Click for Photo Gallery – read on for background information.
Part of the many exhibitions organized by Deutsches Museum is the Verkehrszentrum (Traffic Center), residing in Munich like its parent though halfway across town. Three great halls hold hundreds of horse-drawn carriages, bicycles, motorcycles, automobiles of all ages, locomotives, and train cars, as well as some artifacts of ancient transportation and interactive demos of various motors, axles, and brakes. Most vehicles are preserved from their original production runs, with only a few replicas to spoil the fun (but even those tend to be a hundred years old by now).
I toured the halls with my new Sony Alpha 7R II (review upcoming) and my trusty Carl Zeiss SEL-2470Z f/4 lens from the original A7R. A polarizing filter is mandatory for shooting in a museum (I’m using B+W MRC Nano XS-PRO) due to the annoying reflections in windows and the glass cages around many exhibits. I left the shutter speed cautiously at 1/100 because the A7R tended to blur handheld shots at 1/60 and sometimes even 1/100. In retrospect that was too cautious – one of the A7R II’s improvements is greatly reduced shutter vibration, and not a single picture was less than perfectly sharp. I’ll reduce to 1/60 in future low-light excursions.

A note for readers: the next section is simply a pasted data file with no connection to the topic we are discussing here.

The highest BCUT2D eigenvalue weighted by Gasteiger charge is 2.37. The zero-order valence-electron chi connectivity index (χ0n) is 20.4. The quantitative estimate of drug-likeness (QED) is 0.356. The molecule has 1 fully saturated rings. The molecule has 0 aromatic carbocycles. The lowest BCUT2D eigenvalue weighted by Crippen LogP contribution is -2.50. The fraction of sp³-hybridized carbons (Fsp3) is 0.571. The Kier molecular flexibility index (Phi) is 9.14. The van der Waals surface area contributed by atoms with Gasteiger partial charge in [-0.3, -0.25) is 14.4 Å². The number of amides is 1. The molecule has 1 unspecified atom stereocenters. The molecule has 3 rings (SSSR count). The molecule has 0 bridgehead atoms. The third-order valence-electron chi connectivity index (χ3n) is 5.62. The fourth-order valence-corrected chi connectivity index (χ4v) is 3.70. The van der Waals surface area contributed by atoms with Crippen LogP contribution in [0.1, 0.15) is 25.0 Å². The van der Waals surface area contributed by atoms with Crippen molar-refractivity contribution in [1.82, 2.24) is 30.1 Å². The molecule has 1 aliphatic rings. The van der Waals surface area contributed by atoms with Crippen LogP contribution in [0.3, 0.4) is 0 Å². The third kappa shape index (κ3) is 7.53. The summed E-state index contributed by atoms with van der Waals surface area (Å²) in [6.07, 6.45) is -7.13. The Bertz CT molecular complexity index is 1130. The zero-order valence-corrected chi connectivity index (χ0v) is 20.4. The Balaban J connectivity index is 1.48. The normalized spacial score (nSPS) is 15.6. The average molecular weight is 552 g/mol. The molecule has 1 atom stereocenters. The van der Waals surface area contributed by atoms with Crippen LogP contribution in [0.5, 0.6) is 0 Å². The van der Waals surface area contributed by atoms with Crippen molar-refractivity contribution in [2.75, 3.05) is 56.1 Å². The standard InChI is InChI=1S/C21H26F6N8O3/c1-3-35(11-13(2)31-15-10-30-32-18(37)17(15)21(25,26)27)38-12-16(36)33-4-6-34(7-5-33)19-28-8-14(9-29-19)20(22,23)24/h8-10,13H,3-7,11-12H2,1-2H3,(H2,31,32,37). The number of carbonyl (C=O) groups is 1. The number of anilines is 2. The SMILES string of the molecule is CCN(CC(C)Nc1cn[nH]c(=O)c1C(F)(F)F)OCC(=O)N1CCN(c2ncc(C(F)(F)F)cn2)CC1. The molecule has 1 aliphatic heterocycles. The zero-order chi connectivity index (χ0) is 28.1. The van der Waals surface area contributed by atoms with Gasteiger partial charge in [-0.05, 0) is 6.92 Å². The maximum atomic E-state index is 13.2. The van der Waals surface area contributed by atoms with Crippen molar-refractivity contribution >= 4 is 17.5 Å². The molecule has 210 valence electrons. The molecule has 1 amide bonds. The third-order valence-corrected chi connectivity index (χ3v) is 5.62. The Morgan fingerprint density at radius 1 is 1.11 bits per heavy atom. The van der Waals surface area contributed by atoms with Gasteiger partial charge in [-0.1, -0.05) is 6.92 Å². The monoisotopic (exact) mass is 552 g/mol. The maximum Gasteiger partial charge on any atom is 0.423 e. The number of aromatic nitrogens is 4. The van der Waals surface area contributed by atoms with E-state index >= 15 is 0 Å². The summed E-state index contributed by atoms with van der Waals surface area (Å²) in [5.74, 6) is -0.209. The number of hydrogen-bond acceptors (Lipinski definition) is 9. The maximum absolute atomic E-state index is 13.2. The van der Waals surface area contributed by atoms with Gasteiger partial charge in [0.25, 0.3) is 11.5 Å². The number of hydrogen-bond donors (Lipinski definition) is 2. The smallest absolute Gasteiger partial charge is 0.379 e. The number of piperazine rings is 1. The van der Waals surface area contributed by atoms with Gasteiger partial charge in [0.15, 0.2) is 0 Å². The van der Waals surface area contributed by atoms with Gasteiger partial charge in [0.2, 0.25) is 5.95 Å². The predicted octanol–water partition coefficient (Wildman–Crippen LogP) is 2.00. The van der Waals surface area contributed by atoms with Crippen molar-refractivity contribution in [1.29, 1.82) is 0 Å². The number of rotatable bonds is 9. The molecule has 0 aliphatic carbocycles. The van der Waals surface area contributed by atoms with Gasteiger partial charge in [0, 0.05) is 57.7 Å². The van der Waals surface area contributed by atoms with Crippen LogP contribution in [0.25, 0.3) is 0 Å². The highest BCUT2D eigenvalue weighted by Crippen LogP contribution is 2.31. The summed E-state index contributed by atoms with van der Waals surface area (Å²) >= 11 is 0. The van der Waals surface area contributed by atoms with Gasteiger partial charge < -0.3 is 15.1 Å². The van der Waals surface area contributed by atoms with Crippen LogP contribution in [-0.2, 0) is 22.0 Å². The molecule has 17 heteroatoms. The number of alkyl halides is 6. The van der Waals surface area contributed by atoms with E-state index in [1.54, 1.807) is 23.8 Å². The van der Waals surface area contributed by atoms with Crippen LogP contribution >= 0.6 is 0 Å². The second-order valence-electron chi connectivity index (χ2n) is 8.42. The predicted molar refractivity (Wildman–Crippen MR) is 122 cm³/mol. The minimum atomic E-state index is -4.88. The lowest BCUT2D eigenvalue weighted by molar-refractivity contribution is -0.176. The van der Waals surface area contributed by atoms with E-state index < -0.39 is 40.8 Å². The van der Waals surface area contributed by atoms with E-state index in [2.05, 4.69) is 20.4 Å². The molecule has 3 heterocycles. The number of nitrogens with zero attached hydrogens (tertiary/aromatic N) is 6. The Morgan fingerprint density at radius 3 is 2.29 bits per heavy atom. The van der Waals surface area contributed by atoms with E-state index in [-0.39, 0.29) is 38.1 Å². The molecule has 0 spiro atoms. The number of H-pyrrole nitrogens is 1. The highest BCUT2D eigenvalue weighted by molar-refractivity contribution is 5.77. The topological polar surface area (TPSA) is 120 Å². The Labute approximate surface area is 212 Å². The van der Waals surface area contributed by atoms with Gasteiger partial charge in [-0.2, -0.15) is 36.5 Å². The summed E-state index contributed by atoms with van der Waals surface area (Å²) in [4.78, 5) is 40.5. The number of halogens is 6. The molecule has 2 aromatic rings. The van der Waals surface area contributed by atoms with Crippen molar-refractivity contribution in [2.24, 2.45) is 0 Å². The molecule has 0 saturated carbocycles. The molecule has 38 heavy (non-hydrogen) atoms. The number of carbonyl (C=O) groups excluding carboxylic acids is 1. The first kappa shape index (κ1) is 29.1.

No big deal though, as the combination of (finally) uncompressed RAW images and the A7R II’s once again improved low-light performance meant that even ISO 10,000 looked perfectly acceptable. As usual I left in-camera processing at neutral and post-processed in Adobe Lightroom to add some contrast punch and adjust the lighting. Regarding the latter, I wanted to make sure that the complex undercarriages of all those beautiful old engines came out clearly, so I generally lifted light and shadows more than I would have for normal shots. The slightly overexposed look is therefore intentional.
You can find my selection of 85 pictures from the Verkehrszentrum in this Google Photos gallery. Click on each image to see the full-size JPEG. The info icon shows basic EXIF data, each vehicle’s type, and for most also some description from the info plaques. Use the magnifying glass icon to zoom in, all the way down to individual pixels. Below you can see a downscaled sample of the Mercedes “Simplex” (1905) which was actually very sophisticated for its time.